Originally published in the November 2017 issue of TransWorld SNOWboarding, Brock Crouch’s interview is the third of eight conducted with up-and-coming riders over the course of a week in Aspen, Colorado in April 2017. Check out Red Gerard’s interview here!
Imagine if someone put Spicolli on a snowboard. Brock Crouch is a character, and the beach-stoney approach he takes to every situation can make you question if the rest of us are seeing everything through too serious a lens. He’ll guinea pig the largest feature at sunrise then hike until daylight’s gone, while the rest of the crew is drying their boots. His antics and outgoing persona put him at the center of attention, and his laid-back attitude is rivaled only by work ethic and talent. This combination is what has positioned Brock as a standout in the water and on the snow. Somehow he’s managed to become a competitive threat in both realms; it doesn’t make sense. But Brock lives in his own world, and there are less rules there. — Taylor Boyd
Where are you from?
Carlsbad, California. Four minutes away from your office.
How did you start snowboarding?
I went to Mammoth with pops. He used to work at this construction company called Lusardi, and they had a condo up there. The first day I started snowboarding, I was like three so I could barely talk; all I kept saying was, “I want to hit a jump, I want to hit a jump, I want to hit a jump.” But they didn’t let me hit anything until I could do turns from top to bottom.
When did surfing come into the picture?
I started competitively surfing when I was like 14, but I started surfing when I was 12. I always used to just skate, I used to only skate. That was all I did when I was younger.
What does pops do now?
He owns a business. He builds houses.
Do you want to go to the Olympics?
Yeah, I think it’d be pretty sick.
Would you rather go to the Olympics or film a full video part for a movie?
Definitely film a video part, especially back a few years ago, that would be the best life ever. Just three or four sponsors that just back you, legit like, “We want this kid just to film.” That would be insane.
So you compete in snowboarding and surfing currently? How do you manage to do both?
I don’t know. Somehow I caught onto it pretty quick competitively. Last summer, I surfed this contest, and another kid’s parents were standing right in front of my parents like, “How the fuck does this snowboarder kid just come here and surf like three days before the contest, beats my kid in the heat, then just goes and does another snowboard contest?” And my mom just walked away. And that guy’s wife was like, “His parents were right there.”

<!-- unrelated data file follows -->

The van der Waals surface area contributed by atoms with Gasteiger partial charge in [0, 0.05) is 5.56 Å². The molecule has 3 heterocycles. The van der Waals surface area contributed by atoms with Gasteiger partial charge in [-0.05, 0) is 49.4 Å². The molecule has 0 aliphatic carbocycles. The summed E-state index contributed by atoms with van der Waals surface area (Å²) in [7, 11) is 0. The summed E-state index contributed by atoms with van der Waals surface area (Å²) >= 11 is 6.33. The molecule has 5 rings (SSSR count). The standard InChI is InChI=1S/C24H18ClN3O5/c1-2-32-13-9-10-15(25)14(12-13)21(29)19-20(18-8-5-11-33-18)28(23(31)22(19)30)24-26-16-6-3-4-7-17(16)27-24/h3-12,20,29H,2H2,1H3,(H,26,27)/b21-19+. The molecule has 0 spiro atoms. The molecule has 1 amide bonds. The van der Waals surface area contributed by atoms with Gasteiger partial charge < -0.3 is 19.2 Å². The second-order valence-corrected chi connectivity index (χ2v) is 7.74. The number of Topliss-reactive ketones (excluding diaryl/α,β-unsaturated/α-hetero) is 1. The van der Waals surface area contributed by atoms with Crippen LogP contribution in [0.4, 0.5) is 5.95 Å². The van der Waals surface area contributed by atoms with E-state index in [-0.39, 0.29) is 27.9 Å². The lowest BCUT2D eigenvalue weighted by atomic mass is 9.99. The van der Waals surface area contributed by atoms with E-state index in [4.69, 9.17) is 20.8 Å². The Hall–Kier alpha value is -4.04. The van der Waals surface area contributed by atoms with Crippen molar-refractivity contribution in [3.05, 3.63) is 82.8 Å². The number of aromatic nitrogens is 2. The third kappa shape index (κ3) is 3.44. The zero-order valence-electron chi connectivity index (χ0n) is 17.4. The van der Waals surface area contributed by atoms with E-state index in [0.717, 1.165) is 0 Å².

Do you enjoy competing in general?
Yeah, for sure. This year was the first year I did the bigger contests. It’s so much better, because Gunny listens to us. If we’re like, “Gunny, you’re fried; we cannot go and hit these jumps right now” He’ll be like, “Alright.” That guy Tim [Reid] from X Games, he’s pretty high up there too, and he’s super chill to work with. Everyone at the US Open is chill too. The US Open is hard though because they invite 39 or 40 riders. It was cool this year at X Games how they brought back qualifiers, but it’d be sick to just be like top 16, three runs, let’s do this.
Do you have a coach?
Yeah. Growing up it was actually Tyler Flanagan’s dad, for like nine years. I just rode with Tyler every day. It was crazy.
Was that Tyler’s coach too?
Yeah, he was sick. I wouldn’t be where I am right now without him, for sure.
What’s your favorite trick?
Favorite trick? I learned it yesterday. I did a weird grab; I don’t know what it’s called, and it was the craziest feeling ever. The Rocket Lien, I guess. Someone posted a photo of Noah [Salasnek], and I saw that photo, and I was like, “We need to get this photo in Aspen.” So my favorite trick to do would be the rocket lien on a backside hip, and my favorite trick to watch is a switch method. A proper switch method.
Source: TransWorld SNOWBoarding